Hacking the Election: special report

Hillary Clinton might have been a pretty good president had she used Pretty Good Privacy

Had Hillary Clinton employed basic email security tools and techniques, she’d be President-elect.

Hillary Clinton might have been a pretty good president had she used Pretty Good Privacy

Democratic U.S. presidential nominee Hillary Clinton waves as she leaves a campaign rally in Tampa, Florida, U.S. October 26, 2016.

Credit: REUTERS/Carlos Barria

Last week I wrote Who is the information security preferred candidate? A look at presidential election 2016. In four criteria related to information security, each candidate was split 50/50, which mimicked the overall popular vote.

In the days following, Secretary Clinton largely blamed FBI Director James Comey for her election loss. After the dust of history subsides in the coming decades, historians will determine Comey’s real impact. What can be said now with near certainty is that Clinton might have been a pretty good president had she used Pretty Good Privacy (PGP) software.

Had she used effective email security software (I selected PGP since it makes for a catchy title), it would have changed her email catastrophe into a non-issue.

For the final 18 months of the campaign, Clinton had to deal with issues surrounding the private email server she used for some of her official communications, rather than approved State Department email accounts which are maintained on government owned and managed systems.

Clinton’s folly gave Donald Trump a significant advantage since he turned it into a worst-case scenario, where classified secrets were made known to the worst enemies of the US. And without logging to show actual access to the email, we’ll never know for sure. The episode turned into a he said/she said about the contents of the messages, and if adversaries could have read them. Had she used PGP, there would be no debate and things would have pretty much ended there.

The use of message encryption would have enabled Clinton to say that she was wrong, but that even had messages gotten into the hands of our enemies, they wouldn’t be able to read them. Such an approach would have concluded the issue and she could have walked away with the equivalent of an information security misdemeanor.

Clinton could have based her mea culpa on the HIPAA Breach Notification Rule (45 CFR §§ 164.400-414) that states that if protected health information is breached, but was secured via a minimum approved standard of strong encryption, then a covered entity does not have to declare a breach, nor take the expensive and potentially embarrassing steps of notifying patients or insureds.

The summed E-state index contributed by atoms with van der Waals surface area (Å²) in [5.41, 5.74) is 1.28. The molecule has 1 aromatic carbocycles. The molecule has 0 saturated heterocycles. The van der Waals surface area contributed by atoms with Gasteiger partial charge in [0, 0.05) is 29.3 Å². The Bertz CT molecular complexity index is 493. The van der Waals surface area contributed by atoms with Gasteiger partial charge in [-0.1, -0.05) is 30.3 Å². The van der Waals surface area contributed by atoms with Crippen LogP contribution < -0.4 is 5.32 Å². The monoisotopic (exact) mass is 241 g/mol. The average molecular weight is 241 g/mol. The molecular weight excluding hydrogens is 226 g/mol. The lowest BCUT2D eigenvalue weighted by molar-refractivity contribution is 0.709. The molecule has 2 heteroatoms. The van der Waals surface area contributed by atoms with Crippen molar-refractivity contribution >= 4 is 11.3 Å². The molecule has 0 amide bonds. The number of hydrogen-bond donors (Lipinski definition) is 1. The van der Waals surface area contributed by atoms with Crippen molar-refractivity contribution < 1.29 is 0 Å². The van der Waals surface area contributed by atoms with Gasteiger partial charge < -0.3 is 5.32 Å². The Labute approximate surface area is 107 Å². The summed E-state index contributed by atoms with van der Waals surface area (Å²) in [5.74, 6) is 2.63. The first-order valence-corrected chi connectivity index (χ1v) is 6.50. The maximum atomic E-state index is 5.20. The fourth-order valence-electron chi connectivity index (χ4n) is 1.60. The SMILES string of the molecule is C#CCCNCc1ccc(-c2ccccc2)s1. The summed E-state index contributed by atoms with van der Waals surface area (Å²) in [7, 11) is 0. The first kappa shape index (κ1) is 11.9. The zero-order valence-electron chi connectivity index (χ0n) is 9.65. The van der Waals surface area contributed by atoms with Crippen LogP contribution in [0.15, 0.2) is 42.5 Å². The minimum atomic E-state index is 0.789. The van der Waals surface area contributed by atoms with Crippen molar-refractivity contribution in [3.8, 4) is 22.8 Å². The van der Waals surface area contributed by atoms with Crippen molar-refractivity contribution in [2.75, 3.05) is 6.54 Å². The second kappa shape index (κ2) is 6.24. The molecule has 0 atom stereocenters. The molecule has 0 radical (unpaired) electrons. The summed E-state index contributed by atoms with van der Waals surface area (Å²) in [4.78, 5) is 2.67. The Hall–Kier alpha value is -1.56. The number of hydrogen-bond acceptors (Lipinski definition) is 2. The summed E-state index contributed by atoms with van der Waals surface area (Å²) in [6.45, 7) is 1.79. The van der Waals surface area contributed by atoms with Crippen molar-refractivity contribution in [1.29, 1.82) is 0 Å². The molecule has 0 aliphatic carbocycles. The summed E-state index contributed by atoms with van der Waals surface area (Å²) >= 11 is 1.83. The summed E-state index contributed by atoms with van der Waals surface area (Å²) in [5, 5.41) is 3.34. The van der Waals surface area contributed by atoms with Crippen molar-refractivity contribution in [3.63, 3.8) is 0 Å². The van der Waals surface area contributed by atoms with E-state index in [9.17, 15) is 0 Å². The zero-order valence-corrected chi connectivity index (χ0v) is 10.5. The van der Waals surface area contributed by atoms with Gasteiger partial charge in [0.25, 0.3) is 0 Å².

In September 2015, a contrite Clinton told ABC News David Muir that using a personal email account while Secretary of State was a “mistake” and that she was “sorry” for it.

Rebecca Herold, president of SIMBUS360 and CEO, The Privacy Professor said that she performed over 100 security assessment at the same time Clinton was Secretary of State and owner of a private email server. Most of the business executives and others within the organizations she was auditing were also using private email accounts, most of which were not their own private email servers in their home, but free services like Yahoo! Mail and Gmail.

Like most of the executives in those 100+ assessments performed by Herold, Clinton’s desire to use email was quite high and it seems the awareness of the associated data security risks was quite low, which made for an information security risk perfect storm.

Had Clinton used PGP, or some other strong encryption method, she could have taken a more offensive approach to the accusations and stated that even though others before her in the Cabinet had also used private email accounts, it was still a mistake to use a private server.

However, she could have also pointed out that since she did strongly encrypt all her messages, and associated data, that the messages and data were unreadable by any adversary. She could have even joked that even the NSA couldn’t break the encryption. Had Trump belabored the point, she could have even turned the table and pointed out that had Trump used the good security she had in place, he also would not have been embarrassed by media leaks.

The cautionary tale of the Hillary Clinton email controversy is that a little email encryption goes a long way. Strong email security is an essential element; be it of a presidential campaign or a corporate security endeavor.

Clinton didn’t necessarily even have to spend a lot of money on a commercial secure email gateway. Open source email security systems such as MailScanner or Apache James are easily and freely available.

During the campaign, Clinton raised and spent nearly $1 billion. She could’ve used these open source tools or even enterprise software like PGP or Proofpoint for a few thousand dollars. That’s a pretty compelling example where information security can obviate a career-ending mistake. And that’s a classic example of what could have been a great return on security investment.

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